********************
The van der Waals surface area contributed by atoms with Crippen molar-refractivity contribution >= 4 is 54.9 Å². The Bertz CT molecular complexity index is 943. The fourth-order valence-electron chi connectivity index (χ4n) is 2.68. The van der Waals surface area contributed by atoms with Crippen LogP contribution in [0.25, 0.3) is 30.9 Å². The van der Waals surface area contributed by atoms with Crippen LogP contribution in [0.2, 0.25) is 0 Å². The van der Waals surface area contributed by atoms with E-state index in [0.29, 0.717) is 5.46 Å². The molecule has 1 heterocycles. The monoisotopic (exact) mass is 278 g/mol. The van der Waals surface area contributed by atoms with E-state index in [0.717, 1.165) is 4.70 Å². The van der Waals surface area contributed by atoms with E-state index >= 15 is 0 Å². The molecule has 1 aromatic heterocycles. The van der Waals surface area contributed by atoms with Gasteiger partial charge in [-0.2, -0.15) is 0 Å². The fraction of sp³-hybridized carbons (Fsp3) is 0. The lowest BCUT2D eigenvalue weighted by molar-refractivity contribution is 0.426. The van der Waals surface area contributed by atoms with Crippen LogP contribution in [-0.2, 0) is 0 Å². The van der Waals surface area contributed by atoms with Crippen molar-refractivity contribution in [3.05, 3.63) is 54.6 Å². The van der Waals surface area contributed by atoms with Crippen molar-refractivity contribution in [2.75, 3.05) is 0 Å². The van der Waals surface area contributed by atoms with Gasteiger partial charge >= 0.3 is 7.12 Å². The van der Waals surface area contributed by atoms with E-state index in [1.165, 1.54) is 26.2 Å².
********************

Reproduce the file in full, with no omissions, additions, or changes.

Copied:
The van der Waals surface area contributed by atoms with Crippen molar-refractivity contribution >= 4 is 54.9 Å². The Bertz CT molecular complexity index is 943. The fourth-order valence-electron chi connectivity index (χ4n) is 2.68. The van der Waals surface area contributed by atoms with Crippen LogP contribution in [0.25, 0.3) is 30.9 Å². The van der Waals surface area contributed by atoms with Crippen LogP contribution in [0.2, 0.25) is 0 Å². The van der Waals surface area contributed by atoms with E-state index in [0.29, 0.717) is 5.46 Å². The molecule has 1 heterocycles. The monoisotopic (exact) mass is 278 g/mol. The van der Waals surface area contributed by atoms with E-state index in [0.717, 1.165) is 4.70 Å². The van der Waals surface area contributed by atoms with E-state index >= 15 is 0 Å². The molecule has 1 aromatic heterocycles. The van der Waals surface area contributed by atoms with Gasteiger partial charge in [-0.2, -0.15) is 0 Å². The fraction of sp³-hybridized carbons (Fsp3) is 0. The lowest BCUT2D eigenvalue weighted by molar-refractivity contribution is 0.426. The van der Waals surface area contributed by atoms with Crippen LogP contribution in [-0.2, 0) is 0 Å². The van der Waals surface area contributed by atoms with Crippen molar-refractivity contribution in [3.05, 3.63) is 54.6 Å². The van der Waals surface area contributed by atoms with Crippen molar-refractivity contribution in [2.75, 3.05) is 0 Å². The van der Waals surface area contributed by atoms with Gasteiger partial charge >= 0.3 is 7.12 Å². The van der Waals surface area contributed by atoms with E-state index in [1.165, 1.54) is 26.2 Å².